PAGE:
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Note: I have personally met the then Sub-Inspector of Saraswathipuram, Shakeel Ahmed, at the Police Station, close to our Printing Press, and he was already a much admired Officer. Very strict and disciplined. One day at 11 am my reporter came with the news that about 50 people were in the Police Station in connection with some group clash. In the meanwhile, a politician telephoned and ‘ordered’ the release of these people. This apparently upset the young Police Officer, who told ‘not to interfere.’ Surprisingly, soon the politician was there personally at the Police Station engaged in arguments. It was then, I went there to be the “eyes and ears” of my readers. Well, there was utter confusion and talk of arresting the politician who dared the officer to arrest him. Somehow the situation was defused.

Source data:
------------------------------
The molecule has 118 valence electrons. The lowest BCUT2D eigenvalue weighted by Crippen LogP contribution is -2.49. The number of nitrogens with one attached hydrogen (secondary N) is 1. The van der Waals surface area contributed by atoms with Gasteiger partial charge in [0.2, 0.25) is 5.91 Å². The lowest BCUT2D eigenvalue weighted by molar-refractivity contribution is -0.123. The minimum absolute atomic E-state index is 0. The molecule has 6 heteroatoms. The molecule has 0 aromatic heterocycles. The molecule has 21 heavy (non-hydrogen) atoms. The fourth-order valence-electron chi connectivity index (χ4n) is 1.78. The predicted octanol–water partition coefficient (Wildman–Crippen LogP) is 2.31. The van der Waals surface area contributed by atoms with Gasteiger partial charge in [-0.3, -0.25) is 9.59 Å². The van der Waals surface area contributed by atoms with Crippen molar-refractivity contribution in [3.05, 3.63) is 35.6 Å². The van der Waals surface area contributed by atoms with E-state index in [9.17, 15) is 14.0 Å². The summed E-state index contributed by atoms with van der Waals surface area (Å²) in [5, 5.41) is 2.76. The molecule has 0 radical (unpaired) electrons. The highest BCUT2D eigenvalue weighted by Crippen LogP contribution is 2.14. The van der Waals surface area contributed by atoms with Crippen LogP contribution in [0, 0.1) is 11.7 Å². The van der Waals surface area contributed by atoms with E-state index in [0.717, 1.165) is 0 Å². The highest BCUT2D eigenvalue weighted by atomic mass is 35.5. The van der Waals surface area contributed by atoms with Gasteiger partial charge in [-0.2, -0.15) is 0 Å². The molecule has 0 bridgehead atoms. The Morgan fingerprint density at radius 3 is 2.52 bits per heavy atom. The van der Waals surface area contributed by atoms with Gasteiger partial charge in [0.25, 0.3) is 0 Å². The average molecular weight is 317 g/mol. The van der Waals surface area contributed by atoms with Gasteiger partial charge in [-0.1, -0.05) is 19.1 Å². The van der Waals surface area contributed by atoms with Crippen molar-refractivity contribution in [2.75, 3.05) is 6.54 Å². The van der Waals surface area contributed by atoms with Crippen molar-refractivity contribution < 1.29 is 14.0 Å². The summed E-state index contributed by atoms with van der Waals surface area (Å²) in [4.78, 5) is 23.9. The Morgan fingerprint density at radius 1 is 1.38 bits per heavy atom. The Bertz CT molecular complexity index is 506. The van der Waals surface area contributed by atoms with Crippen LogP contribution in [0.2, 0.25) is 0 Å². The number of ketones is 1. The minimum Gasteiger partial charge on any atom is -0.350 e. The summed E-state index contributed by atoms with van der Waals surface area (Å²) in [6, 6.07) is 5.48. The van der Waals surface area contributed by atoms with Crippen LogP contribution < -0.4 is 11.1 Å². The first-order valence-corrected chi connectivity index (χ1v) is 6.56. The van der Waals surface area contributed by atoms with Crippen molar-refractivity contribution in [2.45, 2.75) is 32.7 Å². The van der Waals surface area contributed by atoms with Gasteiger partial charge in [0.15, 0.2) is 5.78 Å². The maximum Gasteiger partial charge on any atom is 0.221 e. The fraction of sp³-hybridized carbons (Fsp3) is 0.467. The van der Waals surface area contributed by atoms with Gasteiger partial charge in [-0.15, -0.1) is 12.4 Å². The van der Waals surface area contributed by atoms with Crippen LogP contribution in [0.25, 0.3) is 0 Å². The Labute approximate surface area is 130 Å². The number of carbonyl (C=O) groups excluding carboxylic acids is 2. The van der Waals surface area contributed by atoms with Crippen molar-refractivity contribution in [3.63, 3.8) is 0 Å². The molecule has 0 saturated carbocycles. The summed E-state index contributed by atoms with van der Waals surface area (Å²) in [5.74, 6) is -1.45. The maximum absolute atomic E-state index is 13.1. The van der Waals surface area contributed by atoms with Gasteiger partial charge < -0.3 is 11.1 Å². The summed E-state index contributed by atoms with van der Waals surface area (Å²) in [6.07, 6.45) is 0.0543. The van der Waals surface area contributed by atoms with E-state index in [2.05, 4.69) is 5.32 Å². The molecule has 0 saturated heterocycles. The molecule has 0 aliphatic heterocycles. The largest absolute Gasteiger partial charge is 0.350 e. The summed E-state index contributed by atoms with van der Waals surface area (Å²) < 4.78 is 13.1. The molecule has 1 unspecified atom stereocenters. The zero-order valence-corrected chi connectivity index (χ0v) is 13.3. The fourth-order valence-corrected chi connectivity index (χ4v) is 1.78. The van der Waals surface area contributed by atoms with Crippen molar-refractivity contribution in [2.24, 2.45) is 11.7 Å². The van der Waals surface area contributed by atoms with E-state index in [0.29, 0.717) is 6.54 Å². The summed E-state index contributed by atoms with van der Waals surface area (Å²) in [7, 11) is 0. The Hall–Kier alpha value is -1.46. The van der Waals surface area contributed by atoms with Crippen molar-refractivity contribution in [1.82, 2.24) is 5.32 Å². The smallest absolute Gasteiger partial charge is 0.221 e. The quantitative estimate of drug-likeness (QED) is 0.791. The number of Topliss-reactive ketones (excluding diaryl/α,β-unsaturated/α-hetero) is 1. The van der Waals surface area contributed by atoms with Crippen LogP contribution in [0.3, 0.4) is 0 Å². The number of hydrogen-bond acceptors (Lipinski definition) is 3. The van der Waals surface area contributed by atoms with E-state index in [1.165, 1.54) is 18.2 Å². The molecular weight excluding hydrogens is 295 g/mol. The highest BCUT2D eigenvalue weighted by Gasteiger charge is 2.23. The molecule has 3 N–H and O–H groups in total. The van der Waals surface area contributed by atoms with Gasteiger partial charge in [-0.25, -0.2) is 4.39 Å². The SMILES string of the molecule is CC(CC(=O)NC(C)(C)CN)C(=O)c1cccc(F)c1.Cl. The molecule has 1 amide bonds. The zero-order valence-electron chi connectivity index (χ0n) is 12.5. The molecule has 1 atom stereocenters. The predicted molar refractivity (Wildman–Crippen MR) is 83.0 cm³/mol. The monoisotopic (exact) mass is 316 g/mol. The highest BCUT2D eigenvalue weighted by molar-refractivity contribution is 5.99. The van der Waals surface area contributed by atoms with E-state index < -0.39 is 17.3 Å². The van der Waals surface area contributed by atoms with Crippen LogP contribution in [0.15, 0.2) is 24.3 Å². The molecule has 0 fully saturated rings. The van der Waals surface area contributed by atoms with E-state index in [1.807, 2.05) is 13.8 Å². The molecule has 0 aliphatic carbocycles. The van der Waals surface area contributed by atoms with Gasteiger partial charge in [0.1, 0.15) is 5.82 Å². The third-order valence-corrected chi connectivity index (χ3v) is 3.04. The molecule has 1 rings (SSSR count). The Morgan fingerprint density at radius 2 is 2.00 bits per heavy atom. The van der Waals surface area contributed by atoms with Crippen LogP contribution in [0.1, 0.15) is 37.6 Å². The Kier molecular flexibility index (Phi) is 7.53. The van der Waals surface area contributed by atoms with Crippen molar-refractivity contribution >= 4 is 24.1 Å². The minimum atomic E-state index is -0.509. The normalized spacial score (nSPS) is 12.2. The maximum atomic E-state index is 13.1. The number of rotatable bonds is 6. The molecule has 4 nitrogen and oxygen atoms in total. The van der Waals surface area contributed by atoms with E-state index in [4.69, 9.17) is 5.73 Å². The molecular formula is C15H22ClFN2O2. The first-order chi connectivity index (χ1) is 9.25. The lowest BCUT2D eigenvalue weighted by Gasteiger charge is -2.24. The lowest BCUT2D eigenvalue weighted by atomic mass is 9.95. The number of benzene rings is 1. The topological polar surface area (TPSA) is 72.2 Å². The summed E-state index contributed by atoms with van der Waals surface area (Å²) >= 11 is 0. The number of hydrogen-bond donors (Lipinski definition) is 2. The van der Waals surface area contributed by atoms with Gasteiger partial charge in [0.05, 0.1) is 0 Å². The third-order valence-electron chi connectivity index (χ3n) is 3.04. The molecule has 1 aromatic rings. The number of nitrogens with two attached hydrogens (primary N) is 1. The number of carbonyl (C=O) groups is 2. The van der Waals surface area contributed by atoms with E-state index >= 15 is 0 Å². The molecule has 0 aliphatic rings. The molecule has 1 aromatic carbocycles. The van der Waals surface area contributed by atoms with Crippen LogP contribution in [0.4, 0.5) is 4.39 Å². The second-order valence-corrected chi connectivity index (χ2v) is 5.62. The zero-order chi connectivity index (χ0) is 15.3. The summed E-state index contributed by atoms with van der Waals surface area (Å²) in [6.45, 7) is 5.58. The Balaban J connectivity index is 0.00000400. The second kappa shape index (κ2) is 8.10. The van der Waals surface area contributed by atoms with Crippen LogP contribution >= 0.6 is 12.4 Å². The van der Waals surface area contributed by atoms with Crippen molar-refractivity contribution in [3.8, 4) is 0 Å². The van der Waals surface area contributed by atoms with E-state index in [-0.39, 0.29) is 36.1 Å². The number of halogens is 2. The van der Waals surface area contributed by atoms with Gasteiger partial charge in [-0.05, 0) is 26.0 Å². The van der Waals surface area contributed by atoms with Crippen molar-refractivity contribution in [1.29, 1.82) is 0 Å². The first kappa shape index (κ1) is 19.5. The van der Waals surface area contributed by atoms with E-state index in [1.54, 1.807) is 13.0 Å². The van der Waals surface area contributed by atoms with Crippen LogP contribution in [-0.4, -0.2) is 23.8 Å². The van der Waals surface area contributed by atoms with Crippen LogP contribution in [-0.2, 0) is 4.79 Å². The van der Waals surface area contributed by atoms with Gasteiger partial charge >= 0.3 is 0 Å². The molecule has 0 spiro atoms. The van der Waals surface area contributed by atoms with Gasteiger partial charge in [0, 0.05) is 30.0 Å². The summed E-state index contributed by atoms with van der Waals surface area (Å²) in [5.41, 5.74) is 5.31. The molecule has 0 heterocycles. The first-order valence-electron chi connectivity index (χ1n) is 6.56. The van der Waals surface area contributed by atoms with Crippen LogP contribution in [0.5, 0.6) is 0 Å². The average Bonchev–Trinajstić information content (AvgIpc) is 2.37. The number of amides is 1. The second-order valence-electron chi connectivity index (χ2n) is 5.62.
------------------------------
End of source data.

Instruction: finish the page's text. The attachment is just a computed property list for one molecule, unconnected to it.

I have also met this Officer’s father Abdul Kareem, I think a retired Dy.SP in his Yadavagiri house. A fine gentleman to the finger tips. He used to regularly interact with ‘SOM’ News Editor late M.R. Shivanna and hence, I was eager to see this ‘man of principles,’ specially a Police Officer who had lost his young son at the hands of the forest brigand Veerappan, personally and talk to him. I got the feeling he must have been a role model for a good Police Officer. And not surprisingly I found his son Sub-Inspector Shakeel Ahmed as true chip off the old block. —KBG